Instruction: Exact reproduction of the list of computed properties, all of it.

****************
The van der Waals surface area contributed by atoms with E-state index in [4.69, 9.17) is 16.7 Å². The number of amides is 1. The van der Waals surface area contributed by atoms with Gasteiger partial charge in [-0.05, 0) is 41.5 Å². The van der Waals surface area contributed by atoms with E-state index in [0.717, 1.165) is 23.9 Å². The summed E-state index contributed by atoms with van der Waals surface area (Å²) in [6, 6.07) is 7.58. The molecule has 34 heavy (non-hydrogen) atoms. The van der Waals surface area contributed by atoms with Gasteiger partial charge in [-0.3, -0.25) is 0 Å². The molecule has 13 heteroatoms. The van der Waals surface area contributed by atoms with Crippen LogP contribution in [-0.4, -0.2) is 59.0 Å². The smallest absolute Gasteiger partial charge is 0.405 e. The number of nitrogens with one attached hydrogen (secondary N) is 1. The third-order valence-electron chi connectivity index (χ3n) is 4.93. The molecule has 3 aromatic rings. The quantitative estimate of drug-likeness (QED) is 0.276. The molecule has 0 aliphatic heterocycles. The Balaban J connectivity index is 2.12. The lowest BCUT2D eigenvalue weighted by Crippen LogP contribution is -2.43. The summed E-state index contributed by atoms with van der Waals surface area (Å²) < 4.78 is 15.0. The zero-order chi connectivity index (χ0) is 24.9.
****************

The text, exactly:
The van der Waals surface area contributed by atoms with E-state index in [4.69, 9.17) is 16.7 Å². The number of amides is 1. The van der Waals surface area contributed by atoms with Gasteiger partial charge in [-0.05, 0) is 41.5 Å². The van der Waals surface area contributed by atoms with E-state index in [0.717, 1.165) is 23.9 Å². The summed E-state index contributed by atoms with van der Waals surface area (Å²) in [6, 6.07) is 7.58. The molecule has 34 heavy (non-hydrogen) atoms. The van der Waals surface area contributed by atoms with Gasteiger partial charge in [-0.3, -0.25) is 0 Å². The molecule has 13 heteroatoms. The van der Waals surface area contributed by atoms with Crippen LogP contribution in [-0.4, -0.2) is 59.0 Å². The smallest absolute Gasteiger partial charge is 0.405 e. The number of nitrogens with one attached hydrogen (secondary N) is 1. The third-order valence-electron chi connectivity index (χ3n) is 4.93. The molecule has 3 aromatic rings. The quantitative estimate of drug-likeness (QED) is 0.276. The molecule has 0 aliphatic heterocycles. The Balaban J connectivity index is 2.12. The lowest BCUT2D eigenvalue weighted by Crippen LogP contribution is -2.43. The summed E-state index contributed by atoms with van der Waals surface area (Å²) < 4.78 is 15.0. The zero-order chi connectivity index (χ0) is 24.9.